A measure in front of the U.S. House of Representatives could delay the closure of thousands of post offices, including one in Clemons, but it appears unlikely the rural office will be permanently spared from the chopping block.
The Clemons post office is one of thousands around the country slated to close on May 15 due to the financial woes of the postal service. The agency has lost billions of dollars, blamed largely on the rise of online communication and increasing costs.
There has been speculation the closings would be delayed, although officials with the postal service couldn’t confirm that.
Maureen Marion, U.S. Postal Service Northeast area spokesperson, said she has received no indication that the closure of the office will be extended for a long period of time.
“Our commitment under the moratorium was that nothing would close by that date (May 15). Are we ramped up and ready to close on May 16, I wouldn’t say that,” she said.
Debbie Winkler, the postmaster at the Clemons office, said Friday morning that she had no new information regarding the impending closure.
“I don’t know nothing,” she said.
Last Wednesday, the Senate approved a measure to give the U.S. Postal Service an $11 billion cash infusion. The bill would halt the immediate closure of up to 252 mail-processing centers and 3,700 post offices that had been slated to close as part of a cost-cutting plan aimed at keeping the cash-strapped agency solvent.
The bill would save about half of those processing centers, bar any shutdowns before the November elections, forbid cuts to Saturday delivery for two years, and implement provisions to protect some rural post offices.
The measure would also place a one-year moratorium on the closure of all rural post offices. It would protect post offices that are more than 10 miles away from the closest branch, with the exception of instances in which there wasn’t opposition from local residents.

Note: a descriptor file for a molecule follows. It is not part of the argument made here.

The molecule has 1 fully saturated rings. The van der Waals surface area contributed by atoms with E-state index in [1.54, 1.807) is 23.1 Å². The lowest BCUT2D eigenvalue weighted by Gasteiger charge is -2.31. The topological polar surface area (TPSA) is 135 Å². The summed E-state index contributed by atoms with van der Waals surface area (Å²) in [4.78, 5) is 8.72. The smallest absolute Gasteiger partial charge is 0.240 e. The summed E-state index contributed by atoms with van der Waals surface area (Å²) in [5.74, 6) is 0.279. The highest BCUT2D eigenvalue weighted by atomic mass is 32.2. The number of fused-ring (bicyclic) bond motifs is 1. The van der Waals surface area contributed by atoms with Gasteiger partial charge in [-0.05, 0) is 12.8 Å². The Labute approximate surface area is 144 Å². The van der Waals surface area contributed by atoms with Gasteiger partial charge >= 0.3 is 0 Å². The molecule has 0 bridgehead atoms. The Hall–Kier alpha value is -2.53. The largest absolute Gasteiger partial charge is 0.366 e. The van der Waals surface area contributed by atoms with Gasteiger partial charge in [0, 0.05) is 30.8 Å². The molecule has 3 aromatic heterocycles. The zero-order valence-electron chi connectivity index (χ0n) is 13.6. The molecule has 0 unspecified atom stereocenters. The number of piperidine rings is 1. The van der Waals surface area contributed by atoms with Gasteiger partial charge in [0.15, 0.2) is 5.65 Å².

Based on those provisions, however, the Clemons Post Office would still close because it’s less than seven miles from the Whitehall office and less than five miles from an office in Huletts Landing.
The Senate bill still needs the approval of the House and it remains to be seen, even if it garners enough support, if it would pass by May 15. The bill has been criticized for not doing enough to address long-term problems and the House has its own postal reform bill, which they have yet to vote on.
Marion said for now the agency is taking a wait-and-see approach and she hasn’t received any indication it will extend its moratorium beyond May 15.
Last spring, as part of a national review of outlets, the USPS began studying the potential closure of the one-room post office located on the west side of Route 22.
According to their findings, the retail window averaged eight transactions per day, accounting for approximately eight minutes of retail workload daily.
That factor, coupled with the cost of operating the facility, led officials to conclude they could save up to $44,000 a year by closing the office and offering curbside service.
Most services, including the delivery and pickup of mail and packages could be done by a rural route carrier and stamps could be purchased by mail order. Any services that couldn’t be provided curbside would be available at locations in Whitehall and Huletts Landing.
Based on its findings, the USPS announced that the office would close, effective Jan. 6.
But it was granted a stay of execution last December after a group of senators from mostly rural states pushed for a five-month moratorium.
The USPS agreed to the moratorium hoping that Congress would pass legislation that would provide financial relief for the agency, which lost $8.5 billion in 2010.
Rural post offices have been especially affected. Last fall, the South Glens Falls post office was closed and locations in Riparius, Sabael (Indian Lake) and Keene Valley have all been targeted for closure.
The Postal Service does not receive taxpayer money for its day-to-day operations, but is subject to congressional control.